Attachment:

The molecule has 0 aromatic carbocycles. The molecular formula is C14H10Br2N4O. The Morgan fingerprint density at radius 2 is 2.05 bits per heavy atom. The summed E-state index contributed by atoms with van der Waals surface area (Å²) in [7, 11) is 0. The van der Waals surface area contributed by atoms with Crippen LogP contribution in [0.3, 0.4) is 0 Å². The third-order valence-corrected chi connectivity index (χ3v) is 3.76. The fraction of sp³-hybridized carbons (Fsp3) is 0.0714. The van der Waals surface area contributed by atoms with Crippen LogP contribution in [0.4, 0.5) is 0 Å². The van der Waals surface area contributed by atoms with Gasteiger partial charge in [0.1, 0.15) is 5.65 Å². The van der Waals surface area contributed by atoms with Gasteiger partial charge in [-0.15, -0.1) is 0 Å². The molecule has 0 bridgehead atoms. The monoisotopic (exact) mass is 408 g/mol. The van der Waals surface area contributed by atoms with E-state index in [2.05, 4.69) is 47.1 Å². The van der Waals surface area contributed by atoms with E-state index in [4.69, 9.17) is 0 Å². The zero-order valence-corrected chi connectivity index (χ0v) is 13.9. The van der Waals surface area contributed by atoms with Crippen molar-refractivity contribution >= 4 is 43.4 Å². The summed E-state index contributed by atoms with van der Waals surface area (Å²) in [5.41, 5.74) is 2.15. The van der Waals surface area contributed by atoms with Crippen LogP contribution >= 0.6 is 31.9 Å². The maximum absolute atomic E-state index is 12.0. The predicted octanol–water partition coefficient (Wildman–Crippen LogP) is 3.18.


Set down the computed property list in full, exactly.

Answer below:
The molecule has 0 aromatic carbocycles. The molecular formula is C14H10Br2N4O. The Morgan fingerprint density at radius 2 is 2.05 bits per heavy atom. The summed E-state index contributed by atoms with van der Waals surface area (Å²) in [7, 11) is 0. The van der Waals surface area contributed by atoms with Crippen LogP contribution in [0.3, 0.4) is 0 Å². The third-order valence-corrected chi connectivity index (χ3v) is 3.76. The fraction of sp³-hybridized carbons (Fsp3) is 0.0714. The van der Waals surface area contributed by atoms with Crippen LogP contribution in [0.4, 0.5) is 0 Å². The van der Waals surface area contributed by atoms with Gasteiger partial charge in [0.1, 0.15) is 5.65 Å². The van der Waals surface area contributed by atoms with Gasteiger partial charge in [-0.15, -0.1) is 0 Å². The molecule has 0 bridgehead atoms. The monoisotopic (exact) mass is 408 g/mol. The van der Waals surface area contributed by atoms with E-state index in [2.05, 4.69) is 47.1 Å². The van der Waals surface area contributed by atoms with E-state index in [4.69, 9.17) is 0 Å². The zero-order valence-corrected chi connectivity index (χ0v) is 13.9. The van der Waals surface area contributed by atoms with Crippen molar-refractivity contribution >= 4 is 43.4 Å². The summed E-state index contributed by atoms with van der Waals surface area (Å²) in [5.41, 5.74) is 2.15. The van der Waals surface area contributed by atoms with Crippen LogP contribution >= 0.6 is 31.9 Å². The maximum absolute atomic E-state index is 12.0. The predicted octanol–water partition coefficient (Wildman–Crippen LogP) is 3.18.